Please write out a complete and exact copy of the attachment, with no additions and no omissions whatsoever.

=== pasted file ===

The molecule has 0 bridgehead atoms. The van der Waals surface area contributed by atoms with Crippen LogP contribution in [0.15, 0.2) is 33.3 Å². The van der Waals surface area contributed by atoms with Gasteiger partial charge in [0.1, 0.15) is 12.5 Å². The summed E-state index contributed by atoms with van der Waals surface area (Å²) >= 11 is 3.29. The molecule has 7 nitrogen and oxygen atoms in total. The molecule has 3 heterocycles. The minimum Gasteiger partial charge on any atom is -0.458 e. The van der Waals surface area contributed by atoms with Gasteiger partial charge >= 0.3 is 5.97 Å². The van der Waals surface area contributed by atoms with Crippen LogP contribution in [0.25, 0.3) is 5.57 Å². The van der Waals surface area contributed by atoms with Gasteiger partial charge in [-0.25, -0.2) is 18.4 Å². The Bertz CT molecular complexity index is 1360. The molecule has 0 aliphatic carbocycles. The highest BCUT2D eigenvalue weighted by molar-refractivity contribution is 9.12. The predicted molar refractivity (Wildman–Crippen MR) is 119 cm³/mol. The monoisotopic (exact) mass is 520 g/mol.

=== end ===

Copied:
The molecule has 0 bridgehead atoms. The van der Waals surface area contributed by atoms with Crippen LogP contribution in [0.15, 0.2) is 33.3 Å². The van der Waals surface area contributed by atoms with Gasteiger partial charge in [0.1, 0.15) is 12.5 Å². The summed E-state index contributed by atoms with van der Waals surface area (Å²) >= 11 is 3.29. The molecule has 7 nitrogen and oxygen atoms in total. The molecule has 3 heterocycles. The minimum Gasteiger partial charge on any atom is -0.458 e. The van der Waals surface area contributed by atoms with Gasteiger partial charge >= 0.3 is 5.97 Å². The van der Waals surface area contributed by atoms with Crippen LogP contribution in [0.25, 0.3) is 5.57 Å². The van der Waals surface area contributed by atoms with Gasteiger partial charge in [-0.25, -0.2) is 18.4 Å². The Bertz CT molecular complexity index is 1360. The molecule has 0 aliphatic carbocycles. The highest BCUT2D eigenvalue weighted by molar-refractivity contribution is 9.12. The predicted molar refractivity (Wildman–Crippen MR) is 119 cm³/mol. The monoisotopic (exact) mass is 520 g/mol.